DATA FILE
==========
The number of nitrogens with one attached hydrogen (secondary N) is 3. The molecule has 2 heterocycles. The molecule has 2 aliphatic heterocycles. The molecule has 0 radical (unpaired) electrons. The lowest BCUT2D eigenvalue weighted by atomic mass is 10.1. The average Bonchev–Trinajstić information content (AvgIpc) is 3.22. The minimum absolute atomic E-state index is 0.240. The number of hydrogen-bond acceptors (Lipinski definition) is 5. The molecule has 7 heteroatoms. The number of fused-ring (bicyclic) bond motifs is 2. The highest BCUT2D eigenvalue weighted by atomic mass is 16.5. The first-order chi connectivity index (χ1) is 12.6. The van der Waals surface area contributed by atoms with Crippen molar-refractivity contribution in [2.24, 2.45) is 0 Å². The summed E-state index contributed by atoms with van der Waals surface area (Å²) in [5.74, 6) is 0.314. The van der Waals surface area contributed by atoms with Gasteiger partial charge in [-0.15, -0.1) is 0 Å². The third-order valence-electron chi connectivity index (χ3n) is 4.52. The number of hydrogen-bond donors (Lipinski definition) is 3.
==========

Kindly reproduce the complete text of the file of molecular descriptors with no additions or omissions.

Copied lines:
The number of nitrogens with one attached hydrogen (secondary N) is 3. The molecule has 2 heterocycles. The molecule has 2 aliphatic heterocycles. The molecule has 0 radical (unpaired) electrons. The lowest BCUT2D eigenvalue weighted by atomic mass is 10.1. The average Bonchev–Trinajstić information content (AvgIpc) is 3.22. The minimum absolute atomic E-state index is 0.240. The number of hydrogen-bond acceptors (Lipinski definition) is 5. The molecule has 7 heteroatoms. The number of fused-ring (bicyclic) bond motifs is 2. The highest BCUT2D eigenvalue weighted by atomic mass is 16.5. The first-order chi connectivity index (χ1) is 12.6. The van der Waals surface area contributed by atoms with Crippen molar-refractivity contribution in [2.24, 2.45) is 0 Å². The summed E-state index contributed by atoms with van der Waals surface area (Å²) in [5.74, 6) is 0.314. The van der Waals surface area contributed by atoms with Gasteiger partial charge in [-0.15, -0.1) is 0 Å². The third-order valence-electron chi connectivity index (χ3n) is 4.52. The number of hydrogen-bond donors (Lipinski definition) is 3.